There is something called the “broken windows” theory in criminal justice. Put simply, the idea is that small amounts of visible social transgression – broken windows, graffiti, and so on – signal that larger amounts of social transgression (read that as “crime”) are acceptable in that place. While fixing the broken windows does not necessarily solve existent crime, it signals a community’s unwillingness to tolerate even those kinds of small social transgressions.
But this principle isn’t widely recognized in economic development. In my region, affluent suburbs and bedroom communities see their goals as different than that of the less-affluent urban core. I suspect they’re wrong – and any econ (or other social science) type is more than welcome to do the legwork on this.
Seriously – use this idea if you can. I know lots of people who have a hard time generating things to study in economics. I’d just ask that you cite me in the works cited, and let me know, because I’ll want to reference your work as well.
So here’s the project:
Methodology: Find several (at least two) MSAs with roughly equivalent population, number of census tracts and aggregate city income (or even per capita income, really) in the past. I’d suggest 1970, but you can look further back. You’d also need to control for national, regional, and industrial economic change as much as possible.
Evaluate the levels of various economic health markers – median income, net job change, relocation rates, education rates and test scores – in one MSA during that time period. Also determine how many tracts (or even census blocks) within that MSA are in poverty during that time period.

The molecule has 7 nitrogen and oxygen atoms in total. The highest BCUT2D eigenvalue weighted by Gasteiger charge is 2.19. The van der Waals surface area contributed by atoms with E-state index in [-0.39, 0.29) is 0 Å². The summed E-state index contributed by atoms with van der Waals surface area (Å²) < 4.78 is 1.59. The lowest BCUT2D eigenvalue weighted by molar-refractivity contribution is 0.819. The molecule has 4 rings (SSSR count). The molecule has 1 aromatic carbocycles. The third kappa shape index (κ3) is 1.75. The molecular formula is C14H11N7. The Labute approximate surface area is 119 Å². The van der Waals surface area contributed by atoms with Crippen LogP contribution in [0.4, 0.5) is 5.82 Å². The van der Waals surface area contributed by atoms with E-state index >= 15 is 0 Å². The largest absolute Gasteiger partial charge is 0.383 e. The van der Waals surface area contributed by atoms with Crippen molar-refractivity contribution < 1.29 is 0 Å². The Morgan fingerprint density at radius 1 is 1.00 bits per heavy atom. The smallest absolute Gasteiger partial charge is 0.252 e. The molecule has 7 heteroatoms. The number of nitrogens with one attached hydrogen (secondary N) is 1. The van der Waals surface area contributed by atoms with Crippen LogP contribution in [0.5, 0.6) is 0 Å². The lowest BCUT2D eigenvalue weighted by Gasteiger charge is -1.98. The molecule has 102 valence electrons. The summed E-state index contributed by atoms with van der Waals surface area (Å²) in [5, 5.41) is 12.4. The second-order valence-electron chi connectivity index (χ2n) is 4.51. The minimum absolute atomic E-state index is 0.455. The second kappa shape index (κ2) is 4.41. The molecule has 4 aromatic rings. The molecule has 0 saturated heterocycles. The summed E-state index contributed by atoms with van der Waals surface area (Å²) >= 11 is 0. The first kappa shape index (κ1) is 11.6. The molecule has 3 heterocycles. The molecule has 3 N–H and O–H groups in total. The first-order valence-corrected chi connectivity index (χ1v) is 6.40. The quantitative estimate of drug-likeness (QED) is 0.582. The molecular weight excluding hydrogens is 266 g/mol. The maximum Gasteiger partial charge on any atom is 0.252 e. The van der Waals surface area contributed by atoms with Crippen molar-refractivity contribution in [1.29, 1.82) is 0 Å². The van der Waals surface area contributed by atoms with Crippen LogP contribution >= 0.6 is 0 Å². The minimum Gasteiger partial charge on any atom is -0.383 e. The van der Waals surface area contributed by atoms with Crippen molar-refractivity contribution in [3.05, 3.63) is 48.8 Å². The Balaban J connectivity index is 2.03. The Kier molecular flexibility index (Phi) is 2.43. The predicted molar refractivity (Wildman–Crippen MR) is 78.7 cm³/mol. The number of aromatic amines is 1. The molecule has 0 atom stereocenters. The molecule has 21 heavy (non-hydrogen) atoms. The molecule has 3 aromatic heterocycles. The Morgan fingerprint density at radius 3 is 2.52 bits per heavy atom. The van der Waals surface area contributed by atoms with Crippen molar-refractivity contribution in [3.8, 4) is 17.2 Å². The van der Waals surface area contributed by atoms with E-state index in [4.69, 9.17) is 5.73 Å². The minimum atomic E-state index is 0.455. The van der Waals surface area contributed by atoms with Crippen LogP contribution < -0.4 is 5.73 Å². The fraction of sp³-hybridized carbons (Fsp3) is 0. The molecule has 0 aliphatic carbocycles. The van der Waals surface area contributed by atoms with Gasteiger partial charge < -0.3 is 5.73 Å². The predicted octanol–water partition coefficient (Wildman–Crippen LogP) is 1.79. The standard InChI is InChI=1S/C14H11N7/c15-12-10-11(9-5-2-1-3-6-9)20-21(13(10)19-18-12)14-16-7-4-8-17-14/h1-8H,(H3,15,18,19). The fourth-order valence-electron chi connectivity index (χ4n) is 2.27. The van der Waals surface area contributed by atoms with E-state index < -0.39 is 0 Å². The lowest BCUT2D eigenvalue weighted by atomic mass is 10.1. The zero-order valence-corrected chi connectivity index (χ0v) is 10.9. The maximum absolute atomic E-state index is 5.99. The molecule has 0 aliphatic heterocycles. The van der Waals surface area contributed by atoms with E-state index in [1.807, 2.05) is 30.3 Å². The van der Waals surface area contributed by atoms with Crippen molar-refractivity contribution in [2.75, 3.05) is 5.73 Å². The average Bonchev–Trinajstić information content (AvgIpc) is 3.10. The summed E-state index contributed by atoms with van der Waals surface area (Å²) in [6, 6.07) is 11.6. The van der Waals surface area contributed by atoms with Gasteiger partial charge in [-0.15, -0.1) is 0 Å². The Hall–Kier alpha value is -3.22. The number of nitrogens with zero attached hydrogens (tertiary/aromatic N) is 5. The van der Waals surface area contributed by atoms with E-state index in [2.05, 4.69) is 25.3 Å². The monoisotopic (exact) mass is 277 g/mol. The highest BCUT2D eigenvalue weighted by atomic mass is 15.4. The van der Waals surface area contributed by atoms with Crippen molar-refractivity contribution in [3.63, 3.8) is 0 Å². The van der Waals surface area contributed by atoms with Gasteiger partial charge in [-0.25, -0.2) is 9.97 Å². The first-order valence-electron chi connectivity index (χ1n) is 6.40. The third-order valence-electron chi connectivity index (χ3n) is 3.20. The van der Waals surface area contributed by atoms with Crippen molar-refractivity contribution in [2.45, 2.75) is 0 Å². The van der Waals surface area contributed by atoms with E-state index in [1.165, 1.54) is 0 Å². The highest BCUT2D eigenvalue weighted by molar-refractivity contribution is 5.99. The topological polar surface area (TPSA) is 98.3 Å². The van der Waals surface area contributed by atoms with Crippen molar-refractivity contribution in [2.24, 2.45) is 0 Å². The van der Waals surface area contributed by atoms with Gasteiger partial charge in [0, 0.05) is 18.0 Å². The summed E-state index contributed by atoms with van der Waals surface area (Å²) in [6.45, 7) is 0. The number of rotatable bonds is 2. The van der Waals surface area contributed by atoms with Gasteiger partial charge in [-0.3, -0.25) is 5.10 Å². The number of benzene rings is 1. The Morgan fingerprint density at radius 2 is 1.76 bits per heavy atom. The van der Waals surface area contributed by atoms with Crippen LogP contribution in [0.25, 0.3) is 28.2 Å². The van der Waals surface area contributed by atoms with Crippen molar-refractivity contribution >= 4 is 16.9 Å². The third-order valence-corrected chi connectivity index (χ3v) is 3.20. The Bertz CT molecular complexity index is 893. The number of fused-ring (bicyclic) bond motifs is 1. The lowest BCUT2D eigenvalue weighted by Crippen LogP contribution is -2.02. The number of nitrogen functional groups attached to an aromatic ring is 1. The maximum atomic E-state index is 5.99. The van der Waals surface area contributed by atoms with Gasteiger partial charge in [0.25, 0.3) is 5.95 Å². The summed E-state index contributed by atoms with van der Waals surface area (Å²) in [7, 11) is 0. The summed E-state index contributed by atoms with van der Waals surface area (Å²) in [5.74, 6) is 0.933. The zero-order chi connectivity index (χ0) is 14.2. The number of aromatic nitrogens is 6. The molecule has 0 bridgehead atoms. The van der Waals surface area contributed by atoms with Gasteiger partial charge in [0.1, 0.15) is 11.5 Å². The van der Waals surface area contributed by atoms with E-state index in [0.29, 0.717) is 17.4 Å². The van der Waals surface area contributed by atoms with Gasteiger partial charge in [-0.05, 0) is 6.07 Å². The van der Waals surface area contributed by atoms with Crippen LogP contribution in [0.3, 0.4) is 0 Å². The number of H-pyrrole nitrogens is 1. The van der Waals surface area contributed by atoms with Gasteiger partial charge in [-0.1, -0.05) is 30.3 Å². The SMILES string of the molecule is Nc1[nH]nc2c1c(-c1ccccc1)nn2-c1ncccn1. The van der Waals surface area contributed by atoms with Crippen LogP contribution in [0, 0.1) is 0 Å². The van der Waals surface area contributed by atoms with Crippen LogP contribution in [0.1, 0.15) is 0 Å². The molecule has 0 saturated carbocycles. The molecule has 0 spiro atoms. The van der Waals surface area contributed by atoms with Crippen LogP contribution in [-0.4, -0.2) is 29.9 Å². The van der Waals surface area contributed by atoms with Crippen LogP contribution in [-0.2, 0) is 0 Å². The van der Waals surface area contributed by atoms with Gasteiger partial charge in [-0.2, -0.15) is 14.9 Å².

Repeat with your other MSA(s).
I would predict that an increase of census tracts in poverty correlates to and precedes a decline in overall MSA economic health. Likewise, a decrease of census tracts in poverty correlates to and precedes an increase in overall MSA economic health.
While this would show correlation- not causation – that would still suggest that there’s some validity to apply the “broken windows” philosophy to local economic development. Use regressional analysis and all that other funky stats stuff to try to control for other effects as best you can, of course.
On the one hand, this seems like a pathetically obvious proposition.
As we look at the decisions of regional government officials – or even citizens in our regions – it appears that this isn’t as obvious as it seems to me. The practical result – if correct – is to realign the expectations of those in more affluent areas so that they include those in less affluent ones. That is, make explicit that helping other areas get out of poverty will help the economic outcome of affluent areas as well.